Myth 2– Drowning people can wave for help. People who are drowning rarely have the capacity to wave. Nature instinctively forces them to extend their arms laterally and press down on the water’s surface. Pressing down on the surface of the water permits drowning people to leverage their bodies so they can lift their mouths out of the water to breathe.
Myth 3 — Drowning takes a while. Unless someone who’s drowning in the water is rescued by a trained lifeguard, they’ll only be able to struggle on the surface of the water for about 20 to 60 seconds before submersion occurs.
Myth 4 — Kids who are drowning will make noise. A red flag for caregivers of children who are playing in water is quiet. When little ones play in water they typically make noise.
Myth 5 — Someone drowning might be able to assist in the rescue. Physiologically, drowning people who are struggling on the surface of the water will not be able to stop the drowning process to reach out and grab a piece of rescue equipment. A person who is yelling for help and flailing is more than likely experiencing aquatic distress. Aquatic distress doesn’t last long, but unlike true drowning, these victims can still assist in their own rescue. They can grab lifelines, throw rings, etc.
You think you’re rescuing but it might backfire
Ironically, if you are trying to save a person who is drowning, you are putting yourself at risk. The belief is that a person who is drowning will frantically attempt to climb on top of you and can possibly drown you if you get near them. People who are actively drowning are looking for one main thing — they want their mouths above the water. They also want to be standing up or be supported by some kind of flotation. Lifeguards are trained to enter the water and support drowning victims so that they can easily breathe and are strong enough to get to safety.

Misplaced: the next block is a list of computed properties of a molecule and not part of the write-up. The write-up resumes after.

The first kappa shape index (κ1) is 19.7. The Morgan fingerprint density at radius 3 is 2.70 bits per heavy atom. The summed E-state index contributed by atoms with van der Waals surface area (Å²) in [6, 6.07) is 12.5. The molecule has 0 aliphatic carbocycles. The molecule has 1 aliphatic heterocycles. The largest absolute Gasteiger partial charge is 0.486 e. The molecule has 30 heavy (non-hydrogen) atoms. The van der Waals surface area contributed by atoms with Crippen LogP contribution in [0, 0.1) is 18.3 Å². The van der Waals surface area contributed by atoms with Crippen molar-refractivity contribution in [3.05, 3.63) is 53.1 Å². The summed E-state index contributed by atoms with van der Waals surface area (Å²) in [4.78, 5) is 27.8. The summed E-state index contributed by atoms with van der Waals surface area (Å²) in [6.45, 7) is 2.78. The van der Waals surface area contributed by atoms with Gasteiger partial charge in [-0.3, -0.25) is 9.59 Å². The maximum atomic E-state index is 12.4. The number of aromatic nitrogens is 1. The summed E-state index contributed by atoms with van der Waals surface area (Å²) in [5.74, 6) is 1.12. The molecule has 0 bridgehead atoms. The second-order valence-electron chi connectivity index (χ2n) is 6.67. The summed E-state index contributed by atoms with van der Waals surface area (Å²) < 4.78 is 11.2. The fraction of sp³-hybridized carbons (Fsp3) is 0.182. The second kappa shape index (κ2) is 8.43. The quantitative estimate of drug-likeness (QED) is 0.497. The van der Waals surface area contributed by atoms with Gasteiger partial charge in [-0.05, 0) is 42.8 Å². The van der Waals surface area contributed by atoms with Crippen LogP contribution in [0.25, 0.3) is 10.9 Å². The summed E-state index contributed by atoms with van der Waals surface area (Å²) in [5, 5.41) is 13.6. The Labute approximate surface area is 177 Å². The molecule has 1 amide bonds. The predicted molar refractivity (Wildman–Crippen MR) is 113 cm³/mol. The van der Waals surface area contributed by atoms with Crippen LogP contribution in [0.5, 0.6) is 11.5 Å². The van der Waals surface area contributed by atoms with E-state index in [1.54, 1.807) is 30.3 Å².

Reaching for someone who is drowning from a secure position is safe. And tossing a flotation device at a victim is better than wasting time getting to the person by boat. However, if reaching, tossing, or rowing isn’t an option and someone doesn’t get the victim, they are going to drown. Calling 911 (or Mayday) and doing nothing else will result in a casualty.
There are far too many scenarios on how to handle every possible drowning situation. The main thing is not to feel completely helpless just because you are unable to rescue a drowning victim. Yes, there is danger in attempting a rescue for both the trained and untrained. But standing on the beach, boat or pool edge drowning and hoping someone else gets there in time just isn’t a strategy.
You can’t expect someone who is drowning to get your attention, according to Mario Vittone, a retired U.S. Coast Guard helicopter rescue swimmer. Here are 10 observations to look for if a person is drowning in plain sight:
10 Signs of Drowning:
- Head low in the water with their mouth at water level
- Head tilted back with mouth open
- Eyes glassy and empty, unable to focus
- Eyes entirely closed
- Hair that’s flopped over the person’s forehead or eyes
- Not using their legs but vertical in the water
- Hyperventilating or gasping
- Trying to swim in a particular direction but not making headway
- Trying to roll over on their back without success
- Appearing to be climbing an invisible ladder
The most common indication that someone is drowning is that they don’t look like they’re drowning. They may just look like they are treading water and looking up. “One way to be sure is to ask the victim, ‘Are you all right?’ If they can answer at all, they probably are. If they return a blank stare, you may have less than 30 seconds to get to them.”
The ABCs of water safety:
A: Adult supervision: You must have a capable and sober adult who can provide constant supervision when it comes to watching kids around water, and who knows how to swim and conduct CPR.
B: Barriers: A barrier is the fencing that surrounds the pool. The best pool barrier is a 4-sided fence with a self-closing and self-latching gate that opens outward. The barriers must separate the pool from the home. If the home opens directly to the pool, door alarms and locks should be installed.
C: Classes: CPR and first aid classes for adults, and swimming lessons and water safety classes for kids will make sure everyone knows what to do in an emergency. Check with your local municipal recreation department or district to find out if they offer Red Cross-certified swimming lessons. There are also certified swim instructors listed in the yellow pages.
SO jump in, the water is fine but remember, safety first!